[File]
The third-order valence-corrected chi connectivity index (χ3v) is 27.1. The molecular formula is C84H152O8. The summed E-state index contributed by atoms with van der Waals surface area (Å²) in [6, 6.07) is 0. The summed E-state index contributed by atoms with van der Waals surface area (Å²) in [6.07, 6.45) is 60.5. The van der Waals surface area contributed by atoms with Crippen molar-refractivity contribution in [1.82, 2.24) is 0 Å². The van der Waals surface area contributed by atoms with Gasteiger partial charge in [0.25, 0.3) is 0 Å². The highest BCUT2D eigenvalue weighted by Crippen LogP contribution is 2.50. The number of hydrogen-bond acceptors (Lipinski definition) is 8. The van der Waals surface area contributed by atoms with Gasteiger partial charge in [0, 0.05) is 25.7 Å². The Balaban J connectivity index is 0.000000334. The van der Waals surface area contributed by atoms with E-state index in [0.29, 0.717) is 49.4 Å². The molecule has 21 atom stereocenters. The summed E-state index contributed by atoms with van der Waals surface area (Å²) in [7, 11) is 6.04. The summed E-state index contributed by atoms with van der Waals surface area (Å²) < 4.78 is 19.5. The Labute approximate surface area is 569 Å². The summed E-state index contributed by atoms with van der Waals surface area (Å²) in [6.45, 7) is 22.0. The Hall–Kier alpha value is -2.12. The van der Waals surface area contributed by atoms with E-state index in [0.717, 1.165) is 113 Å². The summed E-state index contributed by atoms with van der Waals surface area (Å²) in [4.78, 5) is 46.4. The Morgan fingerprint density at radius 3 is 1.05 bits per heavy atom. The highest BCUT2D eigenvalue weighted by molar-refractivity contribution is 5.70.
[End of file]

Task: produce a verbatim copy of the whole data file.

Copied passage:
The third-order valence-corrected chi connectivity index (χ3v) is 27.1. The molecular formula is C84H152O8. The summed E-state index contributed by atoms with van der Waals surface area (Å²) in [6, 6.07) is 0. The summed E-state index contributed by atoms with van der Waals surface area (Å²) in [6.07, 6.45) is 60.5. The van der Waals surface area contributed by atoms with Crippen molar-refractivity contribution in [1.82, 2.24) is 0 Å². The van der Waals surface area contributed by atoms with Gasteiger partial charge in [0.25, 0.3) is 0 Å². The highest BCUT2D eigenvalue weighted by Crippen LogP contribution is 2.50. The number of hydrogen-bond acceptors (Lipinski definition) is 8. The van der Waals surface area contributed by atoms with Gasteiger partial charge in [0, 0.05) is 25.7 Å². The Balaban J connectivity index is 0.000000334. The van der Waals surface area contributed by atoms with E-state index in [0.29, 0.717) is 49.4 Å². The molecule has 21 atom stereocenters. The summed E-state index contributed by atoms with van der Waals surface area (Å²) in [7, 11) is 6.04. The summed E-state index contributed by atoms with van der Waals surface area (Å²) < 4.78 is 19.5. The Labute approximate surface area is 569 Å². The summed E-state index contributed by atoms with van der Waals surface area (Å²) in [6.45, 7) is 22.0. The Hall–Kier alpha value is -2.12. The van der Waals surface area contributed by atoms with E-state index in [0.717, 1.165) is 113 Å². The summed E-state index contributed by atoms with van der Waals surface area (Å²) in [4.78, 5) is 46.4. The Morgan fingerprint density at radius 3 is 1.05 bits per heavy atom. The highest BCUT2D eigenvalue weighted by molar-refractivity contribution is 5.70.